I sent a picture to A. "Oh wow! That's my Great-Grandma!" she replied. I do not know which of these ladies is her GG. But how lovely to find these tucked away between the patterns for gloves and jumpers!
During WW1, 90,000 people were trained by the Red Cross and worked in VADs [Voluntary Aid Detachments] up and down the country. 
At the outbreak of the war, many people were inspired to train to help the sick and wounded. Women needed to be taught first aid, home nursing and hygiene by approved medical practitioners. They also took classes in cookery. Men were trained in "first aid in-the-field" and stretcher bearing. Talented VADs could take specialist classes to become a masseuse or use an x-ray machine. VADs had to pass exams to receive their first aid and home nursing certificates. 
VADs carried out duties that were less technical, but no less important, than trained nurses. They organised and managed local auxiliary hospitals throughout Britain, caring for the large number of sick and wounded soldiers. Many were also deployed abroad to help in field hospitals.

Famous women who volunteered for the Red Cross during the war include:
  • Agatha Christie, who served at a hospital in Torquay, saying it was  “one of the most rewarding professions that anyone can follow”.
  • Vera Brittain [author, and mother of Shirley Williams MP] became a VAD in 1915 and was posted to France in 1917.
  • Enid Bagnold [author of National Velvet ] served in London as a VAD.
  • Clara Butt  [legendary singer of the Victorian era], was a VAD nurse in Bristol

A's GreatGran was neither rich, nor famous - but the service given by conscientious ordinary people such as she, in a time of national crisis, was utterly invaluable.
They gave their time freely, and worked incredibly hard, often in appalling conditions, and are fuully deserving of recognition and honour.

[I have yet to discover from A. what HO stands for!]

Thursday 21 November 2019

Love To B Beautiful

There we were enjoying some soup on Tuesday, in The Furlong shopping centre in Ringwood. I noticed a lady come in and go up to the counter to speak to the manager. "That's Julie" I said to Bob, and reminded him who she was. Then Julie started coming round to the diners, giving our her business cards and small soap samples.
Julie has a really interesting story;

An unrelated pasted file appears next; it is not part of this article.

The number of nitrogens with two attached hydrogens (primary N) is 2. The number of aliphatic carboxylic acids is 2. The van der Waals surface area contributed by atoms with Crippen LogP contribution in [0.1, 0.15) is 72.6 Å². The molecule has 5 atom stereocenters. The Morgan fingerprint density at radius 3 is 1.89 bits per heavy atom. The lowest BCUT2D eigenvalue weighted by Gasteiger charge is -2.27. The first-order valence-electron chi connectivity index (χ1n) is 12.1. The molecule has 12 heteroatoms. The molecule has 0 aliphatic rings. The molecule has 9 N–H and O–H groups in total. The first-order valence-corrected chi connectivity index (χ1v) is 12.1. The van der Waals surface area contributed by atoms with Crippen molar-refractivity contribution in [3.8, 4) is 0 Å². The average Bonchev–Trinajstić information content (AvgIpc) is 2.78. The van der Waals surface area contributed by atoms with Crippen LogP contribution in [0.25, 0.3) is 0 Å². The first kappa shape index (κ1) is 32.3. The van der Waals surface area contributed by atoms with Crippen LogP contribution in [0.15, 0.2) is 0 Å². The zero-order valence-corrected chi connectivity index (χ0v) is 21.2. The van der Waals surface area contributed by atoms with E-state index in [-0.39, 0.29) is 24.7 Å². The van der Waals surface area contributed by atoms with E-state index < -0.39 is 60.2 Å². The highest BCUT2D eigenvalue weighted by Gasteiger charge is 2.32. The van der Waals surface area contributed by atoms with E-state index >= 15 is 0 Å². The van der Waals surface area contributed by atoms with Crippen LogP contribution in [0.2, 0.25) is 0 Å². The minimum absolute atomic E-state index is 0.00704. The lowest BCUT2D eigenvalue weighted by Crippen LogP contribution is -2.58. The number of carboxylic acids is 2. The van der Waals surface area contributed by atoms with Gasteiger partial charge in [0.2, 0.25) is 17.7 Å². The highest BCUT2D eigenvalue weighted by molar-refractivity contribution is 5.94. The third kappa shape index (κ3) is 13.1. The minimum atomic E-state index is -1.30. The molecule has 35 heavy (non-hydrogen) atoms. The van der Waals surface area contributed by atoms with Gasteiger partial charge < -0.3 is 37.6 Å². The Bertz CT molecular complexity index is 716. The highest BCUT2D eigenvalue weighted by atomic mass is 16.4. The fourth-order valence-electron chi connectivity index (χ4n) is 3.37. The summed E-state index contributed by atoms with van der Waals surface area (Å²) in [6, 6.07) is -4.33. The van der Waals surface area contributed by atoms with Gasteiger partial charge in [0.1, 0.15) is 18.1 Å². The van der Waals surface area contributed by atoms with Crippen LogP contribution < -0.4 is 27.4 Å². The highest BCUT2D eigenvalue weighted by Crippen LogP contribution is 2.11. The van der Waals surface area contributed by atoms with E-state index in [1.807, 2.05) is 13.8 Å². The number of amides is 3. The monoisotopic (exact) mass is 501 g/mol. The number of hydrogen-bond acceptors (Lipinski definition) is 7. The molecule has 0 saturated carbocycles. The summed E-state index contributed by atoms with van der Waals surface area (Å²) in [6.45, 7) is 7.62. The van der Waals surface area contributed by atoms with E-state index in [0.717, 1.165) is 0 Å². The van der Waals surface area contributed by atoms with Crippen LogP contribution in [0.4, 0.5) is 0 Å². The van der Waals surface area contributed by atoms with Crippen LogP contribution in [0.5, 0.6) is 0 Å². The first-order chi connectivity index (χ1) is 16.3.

About ten years ago, her daughter Bea suffered with terrible eczema. Julie set about finding an effective [non-steroid] treatment. She rapidly concluded that neither the cosmetic industry, nor conventional medicine had the answer. She began researching historical, natural remedies...her conclusion was that simple plant-based products would supply the answer. Bea's skin rapidly improved - and Julie discovered a life changing passion. 
What began as a "kitchen table project" developed into a natural cosmetics company. You can read the full story here. She named her company "love to b" after her daughter, who had inspired it. Julie worked from a small unit in Ringwood employing local people to help her combine fruit extracts, essential oils and more to make a whole range of beauty products. There is an online store, and the range covers beauty products for the whole family, women, children and men - as well as perfumed candles.
And the reason Julie was in the coffee shop yesterday was that she was promoting he latest venture- she has now opened a shop in Ringwood, just by the Horse Sculpture. So you can go in and actually smell the perfumes, and try out the creams. 
These products are all handmade, they are not tested on animals [but on Julie's willing friends!] and they are palm-oil free. 
The shop is delightful - with attractive displays, autumnal floral arrangements, and friendly staff.
Here's Julie behind the counter, working at her new till.
If you are local to Ringwood, please drop in - and 
do check out the website for more information too...

Wednesday 20 November 2019

This Is A Con, Marie!

Five years ago, Marie Kondo introduced the world to her KonMari method of tidying and decluttering. She wasn't the first to try and get us to do this - I checked back and discovered I did someone else's declutter challenge more than 10 years ago.  
I admit that I'm still a work in progress, and admire my daughter's determination - she's way better than I am at this.
But what has really annoyed me this week is the news that Ms Kondo has opened her own shop. Having got rid of 95% of your stuff, you can buy other stuff to replace it.
Now I'm keen on good design, items that work well, and prefer to buy "things to last" rather than cheap plastic tat. 
But $65 for a brass bottle opener? No way would I spend that! Especially when the instructions warn you not to drop it, or hit it. My steel one is ancient and tough as old boots, and it cost next to nothing. Or $60 for a French Market tote? 
I made mine 5 years ago with £1 of jute string from Wilko. And it does the job and I love it. 
I'm bothered that the people who are following KonMari methods to get their homes in order will feel the need to spend a fortune on "authentic" homewards from the online shop. 

You can declutter, and work towards minimalism but keep the best of the stuff you already have. You shouldn't feel pressured into buying costly replacements. Credit card debts do not "spark joy" for anybody! 

Tuesday 19 November 2019

Fish Tales

When we were engaged, back in 1978, Bob came over to my flat one Saturday morning and said "I've brought you a present" - and he placed a newspaper-wrapped bundle on the table. It was a pound of sprats! He'd seen them on sale that morning in St Albans and decided to buy some.